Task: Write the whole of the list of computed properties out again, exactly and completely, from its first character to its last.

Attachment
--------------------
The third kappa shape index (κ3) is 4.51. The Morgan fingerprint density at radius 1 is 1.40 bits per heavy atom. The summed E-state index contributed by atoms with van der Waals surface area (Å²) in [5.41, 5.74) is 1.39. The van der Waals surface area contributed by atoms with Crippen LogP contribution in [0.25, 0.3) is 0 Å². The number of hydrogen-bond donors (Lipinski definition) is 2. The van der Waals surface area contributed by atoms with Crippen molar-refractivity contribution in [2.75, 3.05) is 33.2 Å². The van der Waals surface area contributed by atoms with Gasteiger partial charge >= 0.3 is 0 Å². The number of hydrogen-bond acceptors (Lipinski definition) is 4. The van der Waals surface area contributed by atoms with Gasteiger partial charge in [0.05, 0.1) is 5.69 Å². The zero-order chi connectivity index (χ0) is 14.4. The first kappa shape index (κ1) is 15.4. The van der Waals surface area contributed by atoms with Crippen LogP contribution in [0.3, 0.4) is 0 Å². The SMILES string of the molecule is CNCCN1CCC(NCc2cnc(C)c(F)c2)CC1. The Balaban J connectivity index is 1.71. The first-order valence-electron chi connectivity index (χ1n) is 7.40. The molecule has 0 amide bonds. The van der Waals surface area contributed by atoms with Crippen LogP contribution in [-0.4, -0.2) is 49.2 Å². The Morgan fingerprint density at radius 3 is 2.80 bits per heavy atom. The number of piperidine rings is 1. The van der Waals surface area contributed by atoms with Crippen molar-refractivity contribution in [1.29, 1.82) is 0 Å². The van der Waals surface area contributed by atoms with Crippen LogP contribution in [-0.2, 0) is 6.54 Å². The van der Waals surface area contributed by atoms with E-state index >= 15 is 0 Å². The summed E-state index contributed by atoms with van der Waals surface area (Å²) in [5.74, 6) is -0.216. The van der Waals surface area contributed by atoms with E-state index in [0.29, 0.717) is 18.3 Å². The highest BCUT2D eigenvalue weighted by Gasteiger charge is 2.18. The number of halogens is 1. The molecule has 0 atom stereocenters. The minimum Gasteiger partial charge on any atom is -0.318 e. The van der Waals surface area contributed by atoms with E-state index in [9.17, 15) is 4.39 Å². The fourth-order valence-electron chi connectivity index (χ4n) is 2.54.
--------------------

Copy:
The third kappa shape index (κ3) is 4.51. The Morgan fingerprint density at radius 1 is 1.40 bits per heavy atom. The summed E-state index contributed by atoms with van der Waals surface area (Å²) in [5.41, 5.74) is 1.39. The van der Waals surface area contributed by atoms with Crippen LogP contribution in [0.25, 0.3) is 0 Å². The number of hydrogen-bond donors (Lipinski definition) is 2. The van der Waals surface area contributed by atoms with Crippen molar-refractivity contribution in [2.75, 3.05) is 33.2 Å². The van der Waals surface area contributed by atoms with Gasteiger partial charge >= 0.3 is 0 Å². The number of hydrogen-bond acceptors (Lipinski definition) is 4. The van der Waals surface area contributed by atoms with Gasteiger partial charge in [0.05, 0.1) is 5.69 Å². The zero-order chi connectivity index (χ0) is 14.4. The first kappa shape index (κ1) is 15.4. The van der Waals surface area contributed by atoms with Crippen LogP contribution in [0.3, 0.4) is 0 Å². The SMILES string of the molecule is CNCCN1CCC(NCc2cnc(C)c(F)c2)CC1. The Balaban J connectivity index is 1.71. The first-order valence-electron chi connectivity index (χ1n) is 7.40. The molecule has 0 amide bonds. The van der Waals surface area contributed by atoms with Crippen LogP contribution in [-0.4, -0.2) is 49.2 Å². The Morgan fingerprint density at radius 3 is 2.80 bits per heavy atom. The number of piperidine rings is 1. The van der Waals surface area contributed by atoms with Crippen molar-refractivity contribution in [1.29, 1.82) is 0 Å². The van der Waals surface area contributed by atoms with Crippen LogP contribution in [-0.2, 0) is 6.54 Å². The van der Waals surface area contributed by atoms with E-state index >= 15 is 0 Å². The summed E-state index contributed by atoms with van der Waals surface area (Å²) in [5.74, 6) is -0.216. The van der Waals surface area contributed by atoms with E-state index in [0.29, 0.717) is 18.3 Å². The highest BCUT2D eigenvalue weighted by Gasteiger charge is 2.18. The number of halogens is 1. The molecule has 0 atom stereocenters. The minimum Gasteiger partial charge on any atom is -0.318 e. The van der Waals surface area contributed by atoms with E-state index in [9.17, 15) is 4.39 Å². The fourth-order valence-electron chi connectivity index (χ4n) is 2.54.